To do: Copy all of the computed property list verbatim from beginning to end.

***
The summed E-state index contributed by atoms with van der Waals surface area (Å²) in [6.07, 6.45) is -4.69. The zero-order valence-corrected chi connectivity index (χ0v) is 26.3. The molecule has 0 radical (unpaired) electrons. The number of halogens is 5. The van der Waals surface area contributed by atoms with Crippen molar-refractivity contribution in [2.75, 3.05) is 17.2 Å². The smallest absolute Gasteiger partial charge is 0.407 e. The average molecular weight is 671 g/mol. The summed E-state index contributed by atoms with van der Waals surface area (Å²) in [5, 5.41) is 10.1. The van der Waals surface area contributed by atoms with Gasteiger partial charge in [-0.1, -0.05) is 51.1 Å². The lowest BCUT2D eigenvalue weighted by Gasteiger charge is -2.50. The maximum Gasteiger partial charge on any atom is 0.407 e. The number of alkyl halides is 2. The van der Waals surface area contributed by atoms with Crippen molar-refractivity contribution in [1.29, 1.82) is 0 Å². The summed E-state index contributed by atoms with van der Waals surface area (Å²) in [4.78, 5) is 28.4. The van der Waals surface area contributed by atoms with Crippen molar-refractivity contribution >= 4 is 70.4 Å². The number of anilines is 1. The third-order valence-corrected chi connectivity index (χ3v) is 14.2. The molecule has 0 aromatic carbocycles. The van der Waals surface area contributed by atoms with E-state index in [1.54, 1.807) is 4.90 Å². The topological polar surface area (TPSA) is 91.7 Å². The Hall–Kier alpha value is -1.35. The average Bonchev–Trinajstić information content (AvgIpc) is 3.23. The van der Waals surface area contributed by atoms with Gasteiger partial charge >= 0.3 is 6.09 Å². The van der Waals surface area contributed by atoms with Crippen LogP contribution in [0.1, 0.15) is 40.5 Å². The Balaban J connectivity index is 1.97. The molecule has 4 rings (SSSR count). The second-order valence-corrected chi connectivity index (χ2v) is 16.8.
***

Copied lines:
The summed E-state index contributed by atoms with van der Waals surface area (Å²) in [6.07, 6.45) is -4.69. The zero-order valence-corrected chi connectivity index (χ0v) is 26.3. The molecule has 0 radical (unpaired) electrons. The number of halogens is 5. The van der Waals surface area contributed by atoms with Crippen molar-refractivity contribution in [2.75, 3.05) is 17.2 Å². The smallest absolute Gasteiger partial charge is 0.407 e. The average molecular weight is 671 g/mol. The summed E-state index contributed by atoms with van der Waals surface area (Å²) in [5, 5.41) is 10.1. The van der Waals surface area contributed by atoms with Gasteiger partial charge in [-0.1, -0.05) is 51.1 Å². The lowest BCUT2D eigenvalue weighted by Gasteiger charge is -2.50. The maximum Gasteiger partial charge on any atom is 0.407 e. The number of alkyl halides is 2. The van der Waals surface area contributed by atoms with Crippen molar-refractivity contribution in [1.29, 1.82) is 0 Å². The summed E-state index contributed by atoms with van der Waals surface area (Å²) in [4.78, 5) is 28.4. The van der Waals surface area contributed by atoms with Crippen molar-refractivity contribution >= 4 is 70.4 Å². The number of anilines is 1. The third-order valence-corrected chi connectivity index (χ3v) is 14.2. The molecule has 0 aromatic carbocycles. The van der Waals surface area contributed by atoms with E-state index in [1.54, 1.807) is 4.90 Å². The topological polar surface area (TPSA) is 91.7 Å². The Hall–Kier alpha value is -1.35. The average Bonchev–Trinajstić information content (AvgIpc) is 3.23. The van der Waals surface area contributed by atoms with Gasteiger partial charge >= 0.3 is 6.09 Å². The van der Waals surface area contributed by atoms with Crippen LogP contribution in [0.1, 0.15) is 40.5 Å². The Balaban J connectivity index is 1.97. The molecule has 4 rings (SSSR count). The second-order valence-corrected chi connectivity index (χ2v) is 16.8.